Children experience a major developmental leap in their second year: they learn how to walk and speak, and hone their motor skills. Up to that point, they had been happiest being held by their mothers, in a peace and comfort such as they lost at birth, feeling for their mothers what we call love. Now, they also enjoy toddling around, exploring their environment and trying to understand what objects are for and how they work. They put almost everything they can reach into their mouths, touch them and watch what happens when the object is dropped to the floor. Toddlers seem to be thrilled by every discovery they make; they are discovering their individuality—and delighting in it.
All these adventures happen within their mother’s sight, because if they can’t see her, the toddler will immediately drop whatever they are doing and run after their mom. The same will happen if they fall down: they’ll run back to their mother’s arms, in tears. They feel vulnerable, when faced with physical pain or the imminence of an unacceptable distance from their mother, and must feel her proximity again.
So, clearly, the toddler’s preferences waver. If all is well, what they want is to enjoy their growing individuality; at the least ache, however, they’ll seek comfort in their mother’s arms, or better yet, her love, which is the cure for all that ails them.
There is no way we can’t see a resemblance between the pattern I just described and supposedly adult behavior: people want to exert their individuality with total freedom, but then come home and find their romantic partner waiting for them. They can bear to stay away from their loved ones for a while, but, mainly, what they want is the comfort of the presence of their beloved. In their absence, they feel saudade (an untranslatable word in Portuguese describing a longing that mixes forlornness with the memory of the warmth of that person’s company). It helps that we not only have a rich imagination but also, these days, technology helps us communicate. People can feel the warmth and comfort their loved one provides, even when separated by long distances, through the exchange of words and pledges of love.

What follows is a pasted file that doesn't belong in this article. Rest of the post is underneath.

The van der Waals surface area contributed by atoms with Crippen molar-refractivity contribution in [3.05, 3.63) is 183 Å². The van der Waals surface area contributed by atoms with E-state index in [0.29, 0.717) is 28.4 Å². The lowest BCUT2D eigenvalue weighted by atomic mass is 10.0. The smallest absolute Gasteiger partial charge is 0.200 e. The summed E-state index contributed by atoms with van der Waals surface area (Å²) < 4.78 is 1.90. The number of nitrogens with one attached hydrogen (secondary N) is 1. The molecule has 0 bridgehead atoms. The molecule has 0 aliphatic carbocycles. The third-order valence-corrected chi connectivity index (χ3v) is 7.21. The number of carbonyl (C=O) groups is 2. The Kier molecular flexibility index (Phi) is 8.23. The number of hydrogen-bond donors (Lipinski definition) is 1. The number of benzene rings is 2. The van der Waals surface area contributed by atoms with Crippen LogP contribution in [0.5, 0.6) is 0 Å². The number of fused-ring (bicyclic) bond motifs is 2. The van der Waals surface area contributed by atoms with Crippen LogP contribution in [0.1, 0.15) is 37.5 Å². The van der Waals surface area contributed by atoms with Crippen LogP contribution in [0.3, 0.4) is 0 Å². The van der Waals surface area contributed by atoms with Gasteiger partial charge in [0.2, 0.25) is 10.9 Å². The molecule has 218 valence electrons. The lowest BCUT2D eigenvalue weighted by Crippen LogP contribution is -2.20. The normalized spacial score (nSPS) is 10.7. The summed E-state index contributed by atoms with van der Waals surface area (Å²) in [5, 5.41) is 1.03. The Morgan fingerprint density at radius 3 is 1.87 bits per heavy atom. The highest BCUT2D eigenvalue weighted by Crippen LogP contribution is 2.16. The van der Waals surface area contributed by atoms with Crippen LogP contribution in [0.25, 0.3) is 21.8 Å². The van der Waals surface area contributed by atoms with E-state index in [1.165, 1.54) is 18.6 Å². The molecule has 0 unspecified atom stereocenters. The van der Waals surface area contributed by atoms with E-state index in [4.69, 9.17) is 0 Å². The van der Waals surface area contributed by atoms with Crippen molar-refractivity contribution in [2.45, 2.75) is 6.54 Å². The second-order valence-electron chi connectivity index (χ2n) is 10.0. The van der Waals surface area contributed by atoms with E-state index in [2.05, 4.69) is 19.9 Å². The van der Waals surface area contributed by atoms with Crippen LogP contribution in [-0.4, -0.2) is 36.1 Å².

In intimate relationships, it seems that what people really want is to find a formula that will help them reconcile the love they feel and their individuality. They want to watch the TV show they enjoy, with their beloved by their side. Hopefully, while cuddling. Their partner is interested in the cuddling and might try to enjoy their partner’s show or game; if they don’t actually like whatever is on, that’s where the problem starts. They’ll walk away and look for something they actually like to do, and their partner will feel rejected, abandoned and unloved, and might try to pressure them to come back. The person who didn’t like the chosen activity will get rightly angry, and an argument (a so-called “normal couple’s fight”) will be unavoidable.
Men and women are, simultaneously, child and mother. They want to enjoy their individuality, as long as they’re not too far apart. They’ll struggle for power, to establish who will define the rythm and schedule of the relationship. No matter how compatible a couple is, there will always be some activities that only one of them is interested in, and the old ways, in which men set the rules and women obeyed are, thankfully, not how it goes anymore.
What can be done, then? There is only one answer: emotional growth, so the co-dependence typical of childish love decreases, allowing both to exert their individuality, and free their partners to do the same.
Tradução: Amanda Morris